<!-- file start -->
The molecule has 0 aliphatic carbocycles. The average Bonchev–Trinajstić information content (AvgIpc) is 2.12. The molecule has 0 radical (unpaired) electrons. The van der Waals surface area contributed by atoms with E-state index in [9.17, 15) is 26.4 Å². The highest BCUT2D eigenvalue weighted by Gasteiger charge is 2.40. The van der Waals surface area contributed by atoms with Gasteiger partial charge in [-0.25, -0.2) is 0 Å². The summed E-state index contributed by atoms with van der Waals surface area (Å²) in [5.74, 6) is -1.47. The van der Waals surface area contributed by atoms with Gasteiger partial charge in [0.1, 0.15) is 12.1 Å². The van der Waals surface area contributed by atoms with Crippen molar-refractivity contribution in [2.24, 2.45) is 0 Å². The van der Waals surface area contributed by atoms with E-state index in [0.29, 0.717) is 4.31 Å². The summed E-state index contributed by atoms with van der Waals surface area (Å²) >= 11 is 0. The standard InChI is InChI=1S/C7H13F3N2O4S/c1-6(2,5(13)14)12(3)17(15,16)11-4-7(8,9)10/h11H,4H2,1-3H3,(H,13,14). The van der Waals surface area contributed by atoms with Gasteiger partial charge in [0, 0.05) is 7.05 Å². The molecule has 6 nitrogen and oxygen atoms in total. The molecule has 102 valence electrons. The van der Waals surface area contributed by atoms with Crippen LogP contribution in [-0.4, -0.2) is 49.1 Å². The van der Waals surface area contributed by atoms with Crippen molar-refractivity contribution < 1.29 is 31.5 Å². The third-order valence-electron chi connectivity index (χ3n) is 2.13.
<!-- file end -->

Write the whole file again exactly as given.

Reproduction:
The molecule has 0 aliphatic carbocycles. The average Bonchev–Trinajstić information content (AvgIpc) is 2.12. The molecule has 0 radical (unpaired) electrons. The van der Waals surface area contributed by atoms with E-state index in [9.17, 15) is 26.4 Å². The highest BCUT2D eigenvalue weighted by Gasteiger charge is 2.40. The van der Waals surface area contributed by atoms with Gasteiger partial charge in [-0.25, -0.2) is 0 Å². The summed E-state index contributed by atoms with van der Waals surface area (Å²) in [5.74, 6) is -1.47. The van der Waals surface area contributed by atoms with Gasteiger partial charge in [0.1, 0.15) is 12.1 Å². The van der Waals surface area contributed by atoms with Crippen molar-refractivity contribution in [2.24, 2.45) is 0 Å². The van der Waals surface area contributed by atoms with E-state index in [0.29, 0.717) is 4.31 Å². The summed E-state index contributed by atoms with van der Waals surface area (Å²) >= 11 is 0. The standard InChI is InChI=1S/C7H13F3N2O4S/c1-6(2,5(13)14)12(3)17(15,16)11-4-7(8,9)10/h11H,4H2,1-3H3,(H,13,14). The van der Waals surface area contributed by atoms with Gasteiger partial charge in [0, 0.05) is 7.05 Å². The molecule has 6 nitrogen and oxygen atoms in total. The molecule has 102 valence electrons. The van der Waals surface area contributed by atoms with Crippen LogP contribution in [-0.4, -0.2) is 49.1 Å². The van der Waals surface area contributed by atoms with Crippen molar-refractivity contribution < 1.29 is 31.5 Å². The third-order valence-electron chi connectivity index (χ3n) is 2.13.